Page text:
Dogs love meat, and they need protein. Unlike cats, which need high amounts of protein and no carbohydrates at all, most dogs can easily tolerate a diet that contains 50 percent carbohydrates (or even more). Still, Whole Dog Journal, DogFoodAdvisor.com, and most other experts point out that dogs don't actually need carbs at all. The other side of the coin is that carbs aren't bad for a dog, either, and provide some benefits, such as a short term burst of energy. They also are useful in processing dry kibble and in keeping down the cost of a pet food. Still, as DogFoodAdvisor.com notes, the best foods are those that are "rich in meat-based protein and lower in carbs."
If you've read any dog food labels, you might have noticed the term "by-product." Meat by-products consist mainly of animal parts that are not used for human consumption, such as bones, organs, blood, fatty tissue and intestines. If a label says "chicken by-product," all the parts must come from chicken; the same goes for lamb, beef, etc.
There are two schools of thought when it comes to by-products in dog food. Some say that because a dog in the wild would eat the entire animal when killing prey, including skin, organs and bones, some amount of by-product in dog food is just fine. The other school of thought is that by-products should be avoided entirely, and that a dog's diet should contain meat, vegetables and absorbable grains. These critics say that it's simply too hard to know what exactly is included in by-products.
Even reviews that say by-products are fine say that dog owners should look for specific origin, such as chicken by-product or lamb by-product. Note that in poultry-based dog foods, the term "by-product" is used to identify by-product meals. However, in other types of dog food, by-product meal can be labeled as "meat and bone meal" (MBM) or even "beef and bone meal." This type of labeling is legal, but clearly misleading.
While you'll want to see meat at the top of an ingredient list in any canned or raw/dehydrated food, seeing it at the top of the list in a dry kibble is also a little misleading. That's because meat has a high water content that is removed when processed into dry pet food, so there might actually be less "meat" than there is of some ingredients that are listed lower down. However, specific meat meals, such as chicken meal or beef meal, are the named meat with the water removed, and finding them high up in the ingredient list is a good indication of a high-protein dry food.
The quality of the carbohydrate sources also matters. High-quality grains, such as brown rice, provide good nutritional value, but other grains deliver less of what dogs need in their diet. Corn, in particular, is the target of some scorn among pet-food advocates. Mike Sagman at DogFoodAdvisor.com looks at the pros and cons -- mostly cons -- of corn in dog food. Glutens are another group of ingredients that experts say don't provide much nutritional value to dogs and are a particular concern since 2007's massive recall of pet foods tainted by contaminated wheat and rice gluten from China.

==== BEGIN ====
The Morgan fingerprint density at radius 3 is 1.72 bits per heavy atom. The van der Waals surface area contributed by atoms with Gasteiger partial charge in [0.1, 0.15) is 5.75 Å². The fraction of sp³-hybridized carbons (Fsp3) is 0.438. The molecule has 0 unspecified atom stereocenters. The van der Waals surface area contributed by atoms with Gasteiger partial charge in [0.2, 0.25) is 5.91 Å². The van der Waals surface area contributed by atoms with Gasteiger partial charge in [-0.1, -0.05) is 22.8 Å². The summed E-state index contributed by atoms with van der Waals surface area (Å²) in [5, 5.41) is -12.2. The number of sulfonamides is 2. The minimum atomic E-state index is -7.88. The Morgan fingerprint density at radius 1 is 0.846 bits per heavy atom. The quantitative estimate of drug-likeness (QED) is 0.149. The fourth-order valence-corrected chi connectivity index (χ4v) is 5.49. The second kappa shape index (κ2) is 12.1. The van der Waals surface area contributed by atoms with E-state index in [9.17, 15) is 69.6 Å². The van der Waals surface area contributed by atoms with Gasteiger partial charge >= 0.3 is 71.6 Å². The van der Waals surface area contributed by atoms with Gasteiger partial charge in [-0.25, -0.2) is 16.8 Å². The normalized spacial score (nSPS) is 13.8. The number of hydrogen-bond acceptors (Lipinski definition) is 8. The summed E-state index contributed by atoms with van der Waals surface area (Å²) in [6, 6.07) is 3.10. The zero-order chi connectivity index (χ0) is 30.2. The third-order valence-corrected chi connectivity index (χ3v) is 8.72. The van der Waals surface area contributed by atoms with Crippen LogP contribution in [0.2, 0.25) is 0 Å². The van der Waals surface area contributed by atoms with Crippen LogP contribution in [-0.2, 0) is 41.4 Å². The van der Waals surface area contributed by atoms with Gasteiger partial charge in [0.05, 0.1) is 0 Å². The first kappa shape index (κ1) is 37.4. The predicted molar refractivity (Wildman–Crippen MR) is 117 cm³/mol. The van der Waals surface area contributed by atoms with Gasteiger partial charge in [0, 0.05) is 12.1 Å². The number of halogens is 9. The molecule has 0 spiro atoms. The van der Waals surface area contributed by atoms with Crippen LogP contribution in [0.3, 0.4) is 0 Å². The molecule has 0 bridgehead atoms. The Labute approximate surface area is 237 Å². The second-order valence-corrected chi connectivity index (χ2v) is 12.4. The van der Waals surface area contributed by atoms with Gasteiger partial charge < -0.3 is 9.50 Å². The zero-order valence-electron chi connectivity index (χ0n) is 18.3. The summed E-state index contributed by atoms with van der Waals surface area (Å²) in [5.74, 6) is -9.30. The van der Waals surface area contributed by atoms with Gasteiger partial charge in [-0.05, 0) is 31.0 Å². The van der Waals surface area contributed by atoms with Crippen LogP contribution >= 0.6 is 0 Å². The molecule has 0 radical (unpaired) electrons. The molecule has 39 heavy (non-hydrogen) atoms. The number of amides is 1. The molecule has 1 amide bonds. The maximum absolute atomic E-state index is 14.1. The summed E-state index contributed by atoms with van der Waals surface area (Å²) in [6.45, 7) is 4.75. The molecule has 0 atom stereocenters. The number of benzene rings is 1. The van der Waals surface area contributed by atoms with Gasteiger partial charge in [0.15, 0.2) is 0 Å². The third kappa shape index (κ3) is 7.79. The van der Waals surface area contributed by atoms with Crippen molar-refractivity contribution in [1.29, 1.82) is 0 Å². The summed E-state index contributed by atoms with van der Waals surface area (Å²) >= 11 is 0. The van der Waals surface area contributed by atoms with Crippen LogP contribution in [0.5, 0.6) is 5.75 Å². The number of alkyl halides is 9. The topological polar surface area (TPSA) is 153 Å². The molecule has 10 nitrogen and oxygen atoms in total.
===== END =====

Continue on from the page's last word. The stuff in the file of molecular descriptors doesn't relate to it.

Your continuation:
Dog food companies are making moves to get away from using artificial preservatives in dog food. Chemicals used as preservatives, like BHA, BHT and ethoxyquin, have been under scrutiny, and many companies are switching to natural preservatives like vitamin C (ascorbate) and vitamin E (tocopherols). Naturox, which is made from natural ingredients, is also gaining in popularity as a preservative. Reviews say natural preservatives are much safer. Ethoxyquin has been of particular concern to some because it is also used to preserve certain ingredients -- mainly fish meals -- before they reach the pet-food maker, and hence would not be included on ingredient lists.
Propylene glycol is another controversial ingredient that is found in a host of dry dog foods. It's used to give kibble a moist texture. Lots of alarms have been raised because it's easy to confuse propylene glycol with ethylene glycol. Though both are used in antifreeze products, propylene glycol is considered to be non-toxic-- so much so that it's FDA approved and used in a lot of human foods as well, such as fat-free ice cream, cake mixes, packaged cakes, frostings, dyes, flavorings and more. Propylene glycol is known to be toxic to cats, but experts can't point to any hard evidence that propylene glycol is dangerous to dogs. Still, many pet food advocates say that they'd rather not take the risk.